The 37 Basic Plots, According to a Screenwriter of the Silent-Film Era
In his 1919 manual for screenwriters, Ten Million Photoplay Plots, Wycliff Aber Hill provided this taxonomy of possible types of dramatic "situations," first running them down in outline form, then describing each more completely and offering possible variations. Hill, who published more than one aid to struggling "scenarists," positioned himself as an authority on the types of stories that would work well on screen.
Broody, Dramatic 20th-Century Posters Promoting Productions of Hamlet
In a new book, Presenting Shakespeare: 1,100 Posters From Around the World, Mirko Ilić and Steven Heller group examples of advertising art by Shakespeare play. Their Hamlet chapter is full of particularly lovely artistic interpretations, drawing from the moody source material of the play itself.
Early Aviation in Italy, As Seen Through the Enraptured Lens of a Futurist Pilot
World War I pilot Fédèle Azari spent the decade after the war making airplane-related art as part of the Italian Futurist movement. These photos, part of a group of Azari's images that have been digitized and made available through the J. Paul Getty Museum's Open Content Program, reflect Azari's vision of aviation as a gorgeous, transcendent art form.
An Early-20th-Century British Map of the Global Drug Trade
This map of trade in opium and other drugs appeared in J.G. Bartholomew's Atlas of the World's Commerce, published in London in 1907. The book offered maps of infrastructure, communications, and exports, accompanied by statistical diagrams and interpretations; the David Rumsey Map Collection has digitized the atlas, and you can view the rest of it here.
An Early-20th-Century Globe Promoting the Fantasy of a Socialist Culture on Mars
In 1877, Italian astronomer Giovanni Schiaparelli observed a network of dark streaks on the surface of Mars. He called them canali (meaning “natural channels”) and transposed them onto the first detailed modern map of the Red Planet. Because the English translation canal implies a manmade waterway, Schiaparelli’s drawings were misinterpreted as evidence for an intelligent Martian civilization that tapped polar icecaps to irrigate its barren landscape. The theory took off.
How Cultured Are You, by 1950s Standards?
The three questionnaires below come from Ashley Montagu's 1958 book, The Cultured Man. Montagu—a well-respected anthropologist and former student of Franz Boas, who was influential in his profession's midcentury rejection of the idea of innate racial hierarchy—wrote many popular books, of which The Cultured Man is one.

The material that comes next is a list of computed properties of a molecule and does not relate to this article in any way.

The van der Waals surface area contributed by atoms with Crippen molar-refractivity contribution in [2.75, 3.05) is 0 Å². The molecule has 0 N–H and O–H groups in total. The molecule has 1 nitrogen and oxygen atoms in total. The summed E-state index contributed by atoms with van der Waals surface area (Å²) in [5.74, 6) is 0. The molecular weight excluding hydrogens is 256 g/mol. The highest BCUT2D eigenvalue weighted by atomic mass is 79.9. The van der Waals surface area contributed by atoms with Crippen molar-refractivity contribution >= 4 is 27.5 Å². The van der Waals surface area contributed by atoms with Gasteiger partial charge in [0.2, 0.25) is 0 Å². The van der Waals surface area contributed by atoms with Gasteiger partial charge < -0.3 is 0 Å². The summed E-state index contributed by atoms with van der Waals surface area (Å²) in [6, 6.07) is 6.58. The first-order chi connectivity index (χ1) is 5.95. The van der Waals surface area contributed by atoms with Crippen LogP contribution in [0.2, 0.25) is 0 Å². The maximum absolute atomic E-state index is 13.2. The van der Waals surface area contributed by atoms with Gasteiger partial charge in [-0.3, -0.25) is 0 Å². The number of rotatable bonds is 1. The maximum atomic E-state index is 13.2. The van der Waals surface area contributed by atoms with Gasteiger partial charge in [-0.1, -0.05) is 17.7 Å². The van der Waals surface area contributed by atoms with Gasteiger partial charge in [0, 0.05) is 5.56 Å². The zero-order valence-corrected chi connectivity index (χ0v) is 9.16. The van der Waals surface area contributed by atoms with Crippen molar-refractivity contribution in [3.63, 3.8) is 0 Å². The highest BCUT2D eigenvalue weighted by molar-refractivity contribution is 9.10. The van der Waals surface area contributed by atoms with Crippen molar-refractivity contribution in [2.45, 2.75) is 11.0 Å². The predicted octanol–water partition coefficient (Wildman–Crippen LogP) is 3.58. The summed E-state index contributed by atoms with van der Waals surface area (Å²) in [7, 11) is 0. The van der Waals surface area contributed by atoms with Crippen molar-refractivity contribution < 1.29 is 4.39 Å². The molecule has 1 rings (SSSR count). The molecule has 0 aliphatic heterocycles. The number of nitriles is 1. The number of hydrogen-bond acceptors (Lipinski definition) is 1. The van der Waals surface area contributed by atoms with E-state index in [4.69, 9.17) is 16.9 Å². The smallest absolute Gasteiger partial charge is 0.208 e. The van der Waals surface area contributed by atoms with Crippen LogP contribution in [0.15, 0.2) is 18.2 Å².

A Swiss Artist’s Sensitive Early-19th-Century Portraits of Native American Life
Prince Maximilian Alexander Philipp of Wied-Neuwied, a German nobleman and largely self-taught naturalist, used his family's capital to lead an expedition to Brazil in 1815. In the early 1830s, Maximilian decided to go to North America to carry out a similar trip, with the hope of observing Native American life and comparing it to the study he had made of indigenous people in Brazil.
A Sailor’s Annotated Map of the Pacific Illustrates a Tour of Duty During WWII
This map, annotated by Navy signalman Homer Bluford Clonts, tracks the geographical trajectory of the sailor's service on the USS Sheridan and the USS Eldorado, from 1943 to 1945. Clonts kept notes on the back of the map, registering when the ships he was on crossed the International Date Line, took important personnel like the Secretary of the Navy on board, or saw action.
Modernist Posters That Taught 1930s Kids How to Take Good Care of Books
This group of five posters by graphic artist Arlington Gregg, commissioned during the latter half of the 1930s by the Illinois division of the Works Progress Administration's Federal Art Project, instruct young library patrons in good book hygiene. On each, an impish figure demonstrates the negative behavior that book-lovers should strive to avoid.
Beautiful Early-20th-Century Watercolors of Apple Varieties You Don’t See Much Anymore
The USDA's National Agricultural Library offers a digital collection of pomological watercolors—illustrations of fruit cultivars commonly grown between the years 1886 and 1942. In those years, the department's Division of Pomology employed 21 artists to document fruit varieties in images that were then lithographed and used in USDA informational publications.